The coronavirus crisis has afforded many people greater time and space to focus on all aspects of their lives, including their careers. Granted, we may greatly differ in our individual situations – many have unfortunately lost their jobs over the past two months, some perhaps have experienced a change in working patterns or other circumstances during this time. Although approaching this moment from different paths, many are united in how we are now proactively using this time to reflect on the trajectory of our professional lives in some way.
Whatever the scenario is for you, you may have found that events over the last few weeks and months have changed or reinforced your beliefs and values about the world and how you wish to live your life. This raises the question: will there be a widespread change in people’s attitudes to work, too?
Seven ways our attitudes to work could change due to the pandemic
As lockdown restrictions gradually loosen and we start to transition to the next era of work, which shifts could we see in how we perceive our professional lives and by extension, how we work? On the basis of what I have observed so far, the following themes may dominate:
1. A desire to work for purpose-led organizations:
The COVID-19 crisis has caused many of us to question our values and what we stand for as human beings. You may have found yourself revising long-held views, or the exceptional circumstances might have reinforced principles that you already had. It may have also led you to evaluate potential employers in different ways and from different perspectives. The pandemic may, for example, have shed light for you on which organizations truly believe in the ethical treatment of their employees and sustainable environmental practices, and which don’t. Or perhaps which fully live behind their commitment to diversity and inclusion, and which may not. Our chief executive Alistair Cox wrote about this subject before the pandemic, observing how many of our career choices are becoming increasingly rooted in a desire to make a positive difference to the world around us. Naturally, the situation could be very different from one person to the next. Nonetheless, it will be fascinating to see whether the post-pandemic recovery is characterized by a rise in professionals wanting to work for purpose-led organizations that live their values in an inclusive way, internally and externally, enabling them to find more meaning in their roles.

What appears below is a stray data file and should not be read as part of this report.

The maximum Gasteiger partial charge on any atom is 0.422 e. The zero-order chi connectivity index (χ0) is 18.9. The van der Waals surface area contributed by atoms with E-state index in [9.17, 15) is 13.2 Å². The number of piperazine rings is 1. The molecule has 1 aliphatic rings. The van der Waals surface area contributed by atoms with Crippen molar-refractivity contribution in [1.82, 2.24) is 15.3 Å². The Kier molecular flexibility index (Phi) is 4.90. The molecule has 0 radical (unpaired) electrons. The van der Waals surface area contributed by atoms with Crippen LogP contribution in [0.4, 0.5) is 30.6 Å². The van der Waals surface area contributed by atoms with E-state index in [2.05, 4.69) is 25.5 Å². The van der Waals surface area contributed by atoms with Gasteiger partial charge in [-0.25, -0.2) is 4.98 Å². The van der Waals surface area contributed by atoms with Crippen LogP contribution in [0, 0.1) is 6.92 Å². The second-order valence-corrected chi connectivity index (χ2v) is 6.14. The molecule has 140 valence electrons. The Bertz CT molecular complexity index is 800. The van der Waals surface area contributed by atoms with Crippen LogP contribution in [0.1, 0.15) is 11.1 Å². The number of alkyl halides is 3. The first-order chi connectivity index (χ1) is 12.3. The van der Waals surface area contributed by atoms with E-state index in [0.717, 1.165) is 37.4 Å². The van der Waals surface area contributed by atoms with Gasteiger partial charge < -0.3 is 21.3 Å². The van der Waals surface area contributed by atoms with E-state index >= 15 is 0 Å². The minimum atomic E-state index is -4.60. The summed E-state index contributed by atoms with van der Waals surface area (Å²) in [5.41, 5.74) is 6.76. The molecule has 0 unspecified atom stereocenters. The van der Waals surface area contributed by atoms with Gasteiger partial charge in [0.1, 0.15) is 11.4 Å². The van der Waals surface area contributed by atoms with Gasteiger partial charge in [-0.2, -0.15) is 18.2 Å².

2. A renewed focus on balance and flexibility:
While the coronavirus crisis has shaken a lot of people’s sense of security, it has also helped us to realize which aspects of our lives – both personal and professional – might have been taken for granted. People may have presumed that they would ‘always’ be in a particular job, for example, or overlooked the damage our focus on our careers may have caused to our personal lives. Throughout this crisis we may have reordered our priorities, realizing that we wish to devote more time to certain things such as family, friends and hobbies. The trauma brought by the pandemic may have also alerted us to just how short and precious life is. Many people are hoping that this strange period will be the ‘reset’ moment they have needed for years, which may mean that they don’t want to go back to their old ways. Perhaps, then, in the next era of work, we will demand more flexibility and balance in our professional lives.
3. A heightened emphasis on mental health:
A lot of us have been more mindful of our mental health during this crisis and have started to understand what bad habits we have formed in the past. Many people are enthusiastic for this renewed focus on the importance of mental wellbeing to continue – as indicated by the 60% of respondents in an Accenture study who said they were spending more time on self-care and mental wellbeing in the wake of the coronavirus outbreak. This may greatly influence your career decisions going forward, perhaps making you likelier to pursue roles with supportive employers who actively encourage their workers to maintain a healthy work-life balance and place a strong emphasis on wellbeing.
4. A thirst for learning: